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Alaska seeks removal of humpbacks from endangered list

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Associated Press
ANCHORAGE, Alaska — The state of Alaska has filed a petition to remove some North Pacific humpback whales from protections granted under the federal Endangered Species Act, saying the whales are thriving and no longer need them.
The petition filed Wednesday with the National Marine Fisheries Service aims to delist humpbacks that feed in Alaska in the summer and breed in Hawaii in winter, the Anchorage Daily News reported.
Alaska’s petition seeks removal of the central North Pacific whales from the list by declaring it a distinct population. Such a designation could lead to removal of protection for that population, even if other humpback populations remained officially endangered.
The petition dovetails with one filed last year by a Hawaii fishing association. The Hawaii group wants the entire North Pacific humpback population to be declared as a distinct population.
NMFS has 90 days to determine if Alaska’s petition justifies an in-depth review, agency spokeswoman Julie Speegle said.
The larger population of whales throughout the North Pacific had dwindled to fewer than 1,400 in 1996. The International Whaling Commission that year banned commercial whaling.
Since being listed as endangered in 1970, the whales have rebounded. About 20,000 of the whales are estimated in the North Pacific today.
The Endangered Species Act requires federal approval for federally funded or authorized activities that could harm whales or their habitat.
Alaska officials said the law represents an unnecessary regulatory burden on industries like fishing and oil and gas, given the recovery of humpbacks here.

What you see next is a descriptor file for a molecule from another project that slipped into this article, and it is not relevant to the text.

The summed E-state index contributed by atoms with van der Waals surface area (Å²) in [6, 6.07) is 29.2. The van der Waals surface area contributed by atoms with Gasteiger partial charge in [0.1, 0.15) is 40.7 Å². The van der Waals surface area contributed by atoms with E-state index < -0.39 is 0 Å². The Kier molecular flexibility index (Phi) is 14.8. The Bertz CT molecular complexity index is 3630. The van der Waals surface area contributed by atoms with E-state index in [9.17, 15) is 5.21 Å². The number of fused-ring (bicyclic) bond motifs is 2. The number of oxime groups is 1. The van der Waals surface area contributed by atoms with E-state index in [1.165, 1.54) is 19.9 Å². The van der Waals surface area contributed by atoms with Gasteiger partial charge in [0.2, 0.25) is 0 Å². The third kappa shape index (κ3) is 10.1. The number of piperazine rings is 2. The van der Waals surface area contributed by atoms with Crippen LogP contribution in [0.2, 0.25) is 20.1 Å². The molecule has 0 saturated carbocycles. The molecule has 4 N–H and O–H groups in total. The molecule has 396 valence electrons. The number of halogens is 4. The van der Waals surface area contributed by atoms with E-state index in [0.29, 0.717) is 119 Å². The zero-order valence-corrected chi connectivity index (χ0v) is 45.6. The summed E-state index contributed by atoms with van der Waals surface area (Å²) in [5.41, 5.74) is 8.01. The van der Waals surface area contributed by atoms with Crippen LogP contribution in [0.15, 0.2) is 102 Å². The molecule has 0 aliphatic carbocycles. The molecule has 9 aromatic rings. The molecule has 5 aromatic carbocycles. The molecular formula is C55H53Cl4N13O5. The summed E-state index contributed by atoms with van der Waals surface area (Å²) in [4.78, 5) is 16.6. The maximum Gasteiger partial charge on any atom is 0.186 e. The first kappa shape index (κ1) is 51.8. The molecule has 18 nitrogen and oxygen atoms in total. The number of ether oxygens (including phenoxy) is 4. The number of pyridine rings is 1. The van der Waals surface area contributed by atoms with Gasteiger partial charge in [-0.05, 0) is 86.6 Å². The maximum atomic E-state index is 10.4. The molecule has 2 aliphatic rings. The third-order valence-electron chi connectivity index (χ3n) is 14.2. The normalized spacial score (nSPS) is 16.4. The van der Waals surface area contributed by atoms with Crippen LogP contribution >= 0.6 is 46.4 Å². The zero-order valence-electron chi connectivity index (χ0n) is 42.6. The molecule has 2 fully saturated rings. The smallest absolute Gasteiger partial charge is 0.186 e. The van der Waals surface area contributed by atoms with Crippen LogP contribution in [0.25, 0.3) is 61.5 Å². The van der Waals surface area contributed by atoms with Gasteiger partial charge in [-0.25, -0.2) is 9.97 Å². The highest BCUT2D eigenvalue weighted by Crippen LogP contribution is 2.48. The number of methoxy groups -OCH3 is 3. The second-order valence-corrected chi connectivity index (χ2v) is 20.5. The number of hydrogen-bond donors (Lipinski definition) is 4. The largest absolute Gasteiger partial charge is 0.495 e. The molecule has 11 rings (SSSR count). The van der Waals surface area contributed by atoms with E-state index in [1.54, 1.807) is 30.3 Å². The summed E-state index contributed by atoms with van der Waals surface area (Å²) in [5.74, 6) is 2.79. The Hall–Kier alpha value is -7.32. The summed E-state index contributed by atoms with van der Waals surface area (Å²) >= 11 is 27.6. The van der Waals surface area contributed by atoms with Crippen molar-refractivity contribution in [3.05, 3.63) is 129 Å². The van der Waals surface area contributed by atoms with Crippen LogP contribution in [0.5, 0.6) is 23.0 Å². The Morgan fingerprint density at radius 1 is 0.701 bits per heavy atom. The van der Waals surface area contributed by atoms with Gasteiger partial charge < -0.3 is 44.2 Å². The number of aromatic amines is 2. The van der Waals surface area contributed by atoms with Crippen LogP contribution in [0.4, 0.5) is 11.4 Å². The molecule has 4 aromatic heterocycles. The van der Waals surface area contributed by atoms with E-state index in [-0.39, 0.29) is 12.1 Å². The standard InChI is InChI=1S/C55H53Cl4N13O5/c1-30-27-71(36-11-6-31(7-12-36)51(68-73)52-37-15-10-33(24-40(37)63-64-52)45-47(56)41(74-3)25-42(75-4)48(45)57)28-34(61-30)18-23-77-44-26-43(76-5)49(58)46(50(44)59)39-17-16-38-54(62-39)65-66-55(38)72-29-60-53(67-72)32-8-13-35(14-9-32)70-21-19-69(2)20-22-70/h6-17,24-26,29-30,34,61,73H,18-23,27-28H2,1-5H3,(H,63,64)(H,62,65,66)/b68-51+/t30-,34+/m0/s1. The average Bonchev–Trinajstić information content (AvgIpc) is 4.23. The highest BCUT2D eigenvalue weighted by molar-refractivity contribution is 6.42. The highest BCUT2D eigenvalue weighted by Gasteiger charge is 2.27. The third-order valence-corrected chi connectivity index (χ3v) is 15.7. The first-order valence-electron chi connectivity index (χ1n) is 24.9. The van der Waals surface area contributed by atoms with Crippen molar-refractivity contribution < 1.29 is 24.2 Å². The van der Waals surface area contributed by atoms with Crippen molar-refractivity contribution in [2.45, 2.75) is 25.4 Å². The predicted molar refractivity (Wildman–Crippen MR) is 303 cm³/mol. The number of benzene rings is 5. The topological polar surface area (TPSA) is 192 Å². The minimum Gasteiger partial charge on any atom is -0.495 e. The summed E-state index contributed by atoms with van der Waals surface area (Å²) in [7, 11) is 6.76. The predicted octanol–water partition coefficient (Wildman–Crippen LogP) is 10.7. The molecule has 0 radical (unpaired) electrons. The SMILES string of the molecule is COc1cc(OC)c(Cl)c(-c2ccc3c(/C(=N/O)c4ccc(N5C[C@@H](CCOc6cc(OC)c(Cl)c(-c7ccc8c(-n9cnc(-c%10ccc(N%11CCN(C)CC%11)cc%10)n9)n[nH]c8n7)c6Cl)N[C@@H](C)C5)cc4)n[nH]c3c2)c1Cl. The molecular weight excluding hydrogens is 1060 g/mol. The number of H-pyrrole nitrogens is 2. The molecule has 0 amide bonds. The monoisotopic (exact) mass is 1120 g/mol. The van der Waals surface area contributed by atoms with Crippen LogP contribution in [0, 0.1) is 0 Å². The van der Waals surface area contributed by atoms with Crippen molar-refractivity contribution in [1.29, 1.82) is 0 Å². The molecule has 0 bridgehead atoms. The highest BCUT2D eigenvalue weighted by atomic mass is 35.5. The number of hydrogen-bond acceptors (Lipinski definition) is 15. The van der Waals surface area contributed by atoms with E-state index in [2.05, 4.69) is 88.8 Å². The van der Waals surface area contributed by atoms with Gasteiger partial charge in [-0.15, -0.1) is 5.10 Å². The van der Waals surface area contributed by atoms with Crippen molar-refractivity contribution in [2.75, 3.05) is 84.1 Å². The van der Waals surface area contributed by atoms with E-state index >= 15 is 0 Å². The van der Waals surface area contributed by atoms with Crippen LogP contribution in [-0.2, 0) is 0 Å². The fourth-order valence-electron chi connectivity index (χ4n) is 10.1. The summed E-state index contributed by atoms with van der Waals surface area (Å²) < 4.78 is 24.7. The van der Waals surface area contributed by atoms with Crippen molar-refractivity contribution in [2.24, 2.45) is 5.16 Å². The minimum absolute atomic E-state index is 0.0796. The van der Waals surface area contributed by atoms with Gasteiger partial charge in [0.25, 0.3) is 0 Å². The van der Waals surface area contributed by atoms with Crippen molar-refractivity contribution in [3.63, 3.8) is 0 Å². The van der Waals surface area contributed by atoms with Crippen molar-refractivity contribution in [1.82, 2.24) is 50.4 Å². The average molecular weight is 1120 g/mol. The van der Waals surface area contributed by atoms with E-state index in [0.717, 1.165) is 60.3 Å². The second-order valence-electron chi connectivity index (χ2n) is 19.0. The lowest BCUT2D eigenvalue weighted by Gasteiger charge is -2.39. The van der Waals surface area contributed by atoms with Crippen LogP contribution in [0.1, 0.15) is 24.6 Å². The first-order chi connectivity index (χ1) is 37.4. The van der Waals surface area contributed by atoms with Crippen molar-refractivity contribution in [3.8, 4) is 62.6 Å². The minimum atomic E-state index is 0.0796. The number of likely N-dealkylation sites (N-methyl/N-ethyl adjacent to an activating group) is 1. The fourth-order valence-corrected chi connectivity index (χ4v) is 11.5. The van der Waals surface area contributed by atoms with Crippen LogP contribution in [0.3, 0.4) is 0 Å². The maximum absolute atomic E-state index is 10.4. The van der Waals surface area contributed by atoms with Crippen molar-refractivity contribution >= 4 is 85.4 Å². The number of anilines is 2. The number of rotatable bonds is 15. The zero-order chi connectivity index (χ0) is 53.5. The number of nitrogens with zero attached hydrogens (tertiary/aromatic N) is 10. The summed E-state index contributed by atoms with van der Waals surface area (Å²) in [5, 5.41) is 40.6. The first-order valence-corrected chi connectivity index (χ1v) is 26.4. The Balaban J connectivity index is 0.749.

“This subpopulation, it’s time to delist it,” said Doug Vincent-Lang, director of the state Division of Wildlife Conservation. “We’re just trying to say the threat of extinction for this subpopulation is gone.”
According to officials, other protections including the Marine Mammal Protection Act, would remain in place. That law protects humpbacks from harassment and hunting.
Recovery of the whales across the North Pacific is slower for a population near South Korea and Japan, according to Lang.
Opponents of reduced federal protection say the North Pacific’s whales still face too many threats, including fatal boat collisions, fishing gear entanglement and changing ocean chemistry.
Rebecca Noblin, Alaska director for the Center for Biological Diversity, said the numbers of whales appear to be growing, which is a sign of success from the Endangered Species Act.
“But we think that NMFS should really take a careful look at the threats to these species before they jump to delisting,” Noblin said.
Information from: Anchorage (Alaska) Daily News,
Story tags » Environmental PoliticsNature

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